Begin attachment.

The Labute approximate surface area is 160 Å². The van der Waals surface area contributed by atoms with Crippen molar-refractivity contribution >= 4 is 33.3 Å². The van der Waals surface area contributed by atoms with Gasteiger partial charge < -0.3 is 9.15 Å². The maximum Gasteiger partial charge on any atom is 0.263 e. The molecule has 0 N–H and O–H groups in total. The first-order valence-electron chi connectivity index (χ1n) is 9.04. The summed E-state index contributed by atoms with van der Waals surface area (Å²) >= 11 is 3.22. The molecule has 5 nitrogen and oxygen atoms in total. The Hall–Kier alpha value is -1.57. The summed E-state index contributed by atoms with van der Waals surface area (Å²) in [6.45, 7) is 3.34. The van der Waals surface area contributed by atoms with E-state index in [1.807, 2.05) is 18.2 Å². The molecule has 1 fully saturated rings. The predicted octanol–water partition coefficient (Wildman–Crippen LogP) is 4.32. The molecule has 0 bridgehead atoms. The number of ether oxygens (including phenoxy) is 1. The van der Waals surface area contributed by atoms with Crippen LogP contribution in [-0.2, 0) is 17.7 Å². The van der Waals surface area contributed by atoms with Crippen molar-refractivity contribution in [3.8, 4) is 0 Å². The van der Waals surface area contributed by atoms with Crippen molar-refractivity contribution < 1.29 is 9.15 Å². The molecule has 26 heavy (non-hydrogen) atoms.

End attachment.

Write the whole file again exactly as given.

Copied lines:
The Labute approximate surface area is 160 Å². The van der Waals surface area contributed by atoms with Crippen molar-refractivity contribution >= 4 is 33.3 Å². The van der Waals surface area contributed by atoms with Gasteiger partial charge < -0.3 is 9.15 Å². The maximum Gasteiger partial charge on any atom is 0.263 e. The molecule has 0 N–H and O–H groups in total. The first-order valence-electron chi connectivity index (χ1n) is 9.04. The summed E-state index contributed by atoms with van der Waals surface area (Å²) >= 11 is 3.22. The molecule has 5 nitrogen and oxygen atoms in total. The Hall–Kier alpha value is -1.57. The summed E-state index contributed by atoms with van der Waals surface area (Å²) in [6.45, 7) is 3.34. The van der Waals surface area contributed by atoms with E-state index in [1.807, 2.05) is 18.2 Å². The molecule has 1 fully saturated rings. The predicted octanol–water partition coefficient (Wildman–Crippen LogP) is 4.32. The molecule has 0 bridgehead atoms. The number of ether oxygens (including phenoxy) is 1. The van der Waals surface area contributed by atoms with Crippen LogP contribution in [-0.2, 0) is 17.7 Å². The van der Waals surface area contributed by atoms with Crippen molar-refractivity contribution in [3.8, 4) is 0 Å². The van der Waals surface area contributed by atoms with Crippen molar-refractivity contribution < 1.29 is 9.15 Å². The molecule has 26 heavy (non-hydrogen) atoms.